Before you set foot on Cartagena, you have to abandon every stereotyped idea you may have about Colombia being a violent, drug-lord/military police/guerrilla man´s paradise. While it is true that Colombia is still striving to achieve peace within its borders, and that its beautiful tropical land is home to many an illegal coke plantation, the country also boasts some of the most vibrant, modern cities and resorts in all of Latin America.
This is a land full of tradition, where myths are alive in people´s daily routines. In that context, Cartagena stands out, what with having been one of the first cities built by the Spanish conquerors, as early as 1568. The mixture of the native people´s beliefs with the strong Catholic faith imposed by the Spaniards makes up for a rich texture of both religion and superstition, the worship of Jesus and the adoration of a myriad of saints.
To prove my point, on the first day I went ashore in Cartagena I inquired why all the shops were closed on a week day; I was informed that the night before had been “la noche de las velitas” (little candles’ night). This was a night when everyone would light candles, around the entrance of their houses. This religious ritual was one of the most important of the year, and it was said to give the whole city a fantastic appearance. I cursed my fate that I missed such a wonderful sight, and I begun to understand what Cartagena, and Colombia, were all about.
It was a friendly old doorman who told me about “velitas”. During my stay in Cartagena, I was to encounter only friendly people everywhere. These are people who know how to make the most insufferable tourist feel welcome. As I explained it to a friend, in Cartagena, vendors want your money, but they will stay friendly and charming, and even generous, when they realize that they can´t get it. For example, there was a black woman, in a multicolored dress who was trying to sell me a massage at the beach; when she realized I didn´t want it, she just gave me a free massage, just because I was friendly and patient with her.
There is just something about Colombians. They have a great sense of humor, they know how to party, and they are extremely hospitable people. What more can a tourist ask for?
My friend Ivan is at the top of my “hospitable Colombians” list. He was stationed in Cartagena; he is in the Navy, and he offered to show me around. We met in the Old City, the most popular place to go, located only a 5 minute ride away from the port. If you are meeting somebody at the entrance of this XVI century fortification, chances are the meeting point will be the Clock Tower (Torre del reloj). This is where we met. From there, we went to the Hard Rock café for lunch.
One look at the pastel colored colonial buildings of Cartagena and the last thing you will dream of encountering is a Hard Rock Café, but there is one, and it serves some pretty decent quesadillas.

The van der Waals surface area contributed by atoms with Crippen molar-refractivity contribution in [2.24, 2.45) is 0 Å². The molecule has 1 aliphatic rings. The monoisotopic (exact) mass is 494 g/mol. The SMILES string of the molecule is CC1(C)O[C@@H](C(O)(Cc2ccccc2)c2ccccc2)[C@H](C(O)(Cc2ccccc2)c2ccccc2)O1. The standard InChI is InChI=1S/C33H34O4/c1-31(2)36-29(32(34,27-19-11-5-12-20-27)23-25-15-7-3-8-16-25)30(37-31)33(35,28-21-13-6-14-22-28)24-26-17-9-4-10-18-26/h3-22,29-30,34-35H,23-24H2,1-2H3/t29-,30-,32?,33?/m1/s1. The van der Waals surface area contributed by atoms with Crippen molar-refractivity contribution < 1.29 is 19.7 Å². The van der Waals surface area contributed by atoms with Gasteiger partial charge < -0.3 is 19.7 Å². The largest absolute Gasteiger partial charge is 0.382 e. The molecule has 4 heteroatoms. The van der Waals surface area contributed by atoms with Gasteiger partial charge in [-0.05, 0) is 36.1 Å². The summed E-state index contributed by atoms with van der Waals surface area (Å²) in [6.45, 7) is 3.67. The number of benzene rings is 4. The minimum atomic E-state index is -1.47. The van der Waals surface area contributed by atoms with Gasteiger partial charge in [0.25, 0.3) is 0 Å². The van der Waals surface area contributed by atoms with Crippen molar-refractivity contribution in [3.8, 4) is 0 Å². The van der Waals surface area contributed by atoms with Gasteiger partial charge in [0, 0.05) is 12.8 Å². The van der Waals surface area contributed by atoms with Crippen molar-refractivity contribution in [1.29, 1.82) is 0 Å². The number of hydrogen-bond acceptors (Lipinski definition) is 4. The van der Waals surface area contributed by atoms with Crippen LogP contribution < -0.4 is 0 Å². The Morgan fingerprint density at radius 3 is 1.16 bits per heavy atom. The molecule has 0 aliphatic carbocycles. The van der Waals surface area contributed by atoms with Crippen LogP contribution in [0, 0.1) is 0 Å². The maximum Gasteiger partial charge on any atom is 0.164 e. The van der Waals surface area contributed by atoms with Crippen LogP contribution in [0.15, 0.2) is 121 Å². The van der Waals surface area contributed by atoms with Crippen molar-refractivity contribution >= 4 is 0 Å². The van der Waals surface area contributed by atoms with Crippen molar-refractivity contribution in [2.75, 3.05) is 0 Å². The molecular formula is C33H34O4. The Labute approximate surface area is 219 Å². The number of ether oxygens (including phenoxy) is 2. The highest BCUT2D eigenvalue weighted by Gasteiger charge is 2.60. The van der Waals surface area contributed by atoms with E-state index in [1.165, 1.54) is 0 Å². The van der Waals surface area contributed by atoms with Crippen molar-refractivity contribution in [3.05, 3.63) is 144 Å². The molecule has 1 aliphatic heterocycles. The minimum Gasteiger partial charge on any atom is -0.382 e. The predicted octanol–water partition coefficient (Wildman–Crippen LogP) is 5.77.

After a fine lunch, we headed towards the San Felipe fortress. This hill-top fort is full of tunnels and dark old dungeons, and it offers impressive views of the whole town. From here, you can see the old town, but you can also catch a glimpse of the tall buildings of downtown Cartagena, which provide a very interesting contrast to the colonial quarter, which looks straight out of García Márquez novel.
After exploring the fortress, we went to the beach, where I got my free massage, and met some very nice people. The stretch of sand was packed due to the “velitas” holiday.
This was a typical city beach. The water was beautiful, but not crystalline. The thing that made all the difference was the occasional, fantastic Colombian music, and the atmosphere, for which the people were largely responsible.
On a different day, I decided to walk, by myself, out of the port. Some people would have called this daring, but, in reality, all I had to face were some very insistent taxi drivers. I walked along the water and crossed a bridge from which I could see the buildings of modern Cartagena towering above the trees.
I was actually strolling with the purpose of reaching the Old City, but also wishing to feel Colombia under the soles of my feet. I never actually found the Old City, but, as I progressed along the waterfront, the landscape started to change. There were black worn-out fishermen coming in in old wooden boats. There were other men loading fish into decrepit old trucks. An old black woman was dozing in front of a pile of fresh fish. Fresh colourful tropical fruits were arranged as artistically as a Diego Rivera painting. Mangoes, pineapples, cherries, avocadoes, everything looked delicious, and, above all, everything was fundamentally ALIVE; from the market´s vendors to the fishermen who looked as tired as old men and were only in their 30s, to the husband riding his bike alongside his wife and kid, or the workers sweating by the windows of the passing public bus.
Yes, it´s true; I am a woman who walked alone on Colombian streets, on the dodgy parts of town, and nobody bothered me, and I wasn´t afraid of anything. If the rest of Colombia is anything like Cartagena, then the country´s reputation of being prone to violence and crime is, to say the least, ill-deserved. Whatever the case may be, Cartagena will make you fall in love with Colombia, in spite of this beautiful country´s poor reputation.